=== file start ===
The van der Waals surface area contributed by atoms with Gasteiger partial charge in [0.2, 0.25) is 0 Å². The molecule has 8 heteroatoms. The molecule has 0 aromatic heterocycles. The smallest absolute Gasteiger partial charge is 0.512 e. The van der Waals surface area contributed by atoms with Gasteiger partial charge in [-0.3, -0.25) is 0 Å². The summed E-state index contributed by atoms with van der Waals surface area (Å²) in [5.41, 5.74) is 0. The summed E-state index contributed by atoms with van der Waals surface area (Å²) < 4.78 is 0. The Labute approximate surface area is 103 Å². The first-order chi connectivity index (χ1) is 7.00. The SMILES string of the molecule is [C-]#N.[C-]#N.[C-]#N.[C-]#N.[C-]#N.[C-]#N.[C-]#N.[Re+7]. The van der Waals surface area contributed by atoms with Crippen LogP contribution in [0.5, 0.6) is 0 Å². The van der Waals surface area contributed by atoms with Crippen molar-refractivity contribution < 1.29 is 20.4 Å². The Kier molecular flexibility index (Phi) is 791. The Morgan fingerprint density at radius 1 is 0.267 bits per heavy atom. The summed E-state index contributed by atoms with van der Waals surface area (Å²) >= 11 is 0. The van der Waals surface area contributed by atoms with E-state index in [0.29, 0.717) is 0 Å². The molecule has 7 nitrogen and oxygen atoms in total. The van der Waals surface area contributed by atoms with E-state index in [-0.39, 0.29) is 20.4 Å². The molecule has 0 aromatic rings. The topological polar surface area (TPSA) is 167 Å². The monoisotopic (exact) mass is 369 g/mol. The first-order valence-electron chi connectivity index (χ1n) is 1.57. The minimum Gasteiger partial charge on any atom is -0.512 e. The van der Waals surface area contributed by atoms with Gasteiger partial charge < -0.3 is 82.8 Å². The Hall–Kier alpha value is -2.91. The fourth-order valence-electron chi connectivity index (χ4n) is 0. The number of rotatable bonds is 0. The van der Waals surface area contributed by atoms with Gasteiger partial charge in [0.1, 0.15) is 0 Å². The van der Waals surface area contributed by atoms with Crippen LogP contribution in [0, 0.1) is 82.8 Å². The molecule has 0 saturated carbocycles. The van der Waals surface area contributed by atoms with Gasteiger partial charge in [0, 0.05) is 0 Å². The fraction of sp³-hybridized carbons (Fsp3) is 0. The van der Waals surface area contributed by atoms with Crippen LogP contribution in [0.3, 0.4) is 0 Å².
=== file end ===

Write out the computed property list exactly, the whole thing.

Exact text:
The van der Waals surface area contributed by atoms with Gasteiger partial charge in [0.2, 0.25) is 0 Å². The molecule has 8 heteroatoms. The molecule has 0 aromatic heterocycles. The smallest absolute Gasteiger partial charge is 0.512 e. The van der Waals surface area contributed by atoms with Gasteiger partial charge in [-0.3, -0.25) is 0 Å². The summed E-state index contributed by atoms with van der Waals surface area (Å²) in [5.41, 5.74) is 0. The summed E-state index contributed by atoms with van der Waals surface area (Å²) < 4.78 is 0. The Labute approximate surface area is 103 Å². The first-order chi connectivity index (χ1) is 7.00. The SMILES string of the molecule is [C-]#N.[C-]#N.[C-]#N.[C-]#N.[C-]#N.[C-]#N.[C-]#N.[Re+7]. The van der Waals surface area contributed by atoms with Crippen LogP contribution in [0.5, 0.6) is 0 Å². The van der Waals surface area contributed by atoms with Crippen molar-refractivity contribution < 1.29 is 20.4 Å². The Kier molecular flexibility index (Phi) is 791. The Morgan fingerprint density at radius 1 is 0.267 bits per heavy atom. The summed E-state index contributed by atoms with van der Waals surface area (Å²) >= 11 is 0. The van der Waals surface area contributed by atoms with E-state index in [0.29, 0.717) is 0 Å². The molecule has 7 nitrogen and oxygen atoms in total. The van der Waals surface area contributed by atoms with E-state index in [-0.39, 0.29) is 20.4 Å². The molecule has 0 aromatic rings. The topological polar surface area (TPSA) is 167 Å². The monoisotopic (exact) mass is 369 g/mol. The first-order valence-electron chi connectivity index (χ1n) is 1.57. The minimum Gasteiger partial charge on any atom is -0.512 e. The van der Waals surface area contributed by atoms with Gasteiger partial charge < -0.3 is 82.8 Å². The Hall–Kier alpha value is -2.91. The fourth-order valence-electron chi connectivity index (χ4n) is 0. The number of rotatable bonds is 0. The van der Waals surface area contributed by atoms with Gasteiger partial charge in [0.1, 0.15) is 0 Å². The van der Waals surface area contributed by atoms with Crippen LogP contribution in [0, 0.1) is 82.8 Å². The molecule has 0 saturated carbocycles. The van der Waals surface area contributed by atoms with Gasteiger partial charge in [0, 0.05) is 0 Å². The fraction of sp³-hybridized carbons (Fsp3) is 0. The van der Waals surface area contributed by atoms with Crippen LogP contribution in [0.3, 0.4) is 0 Å².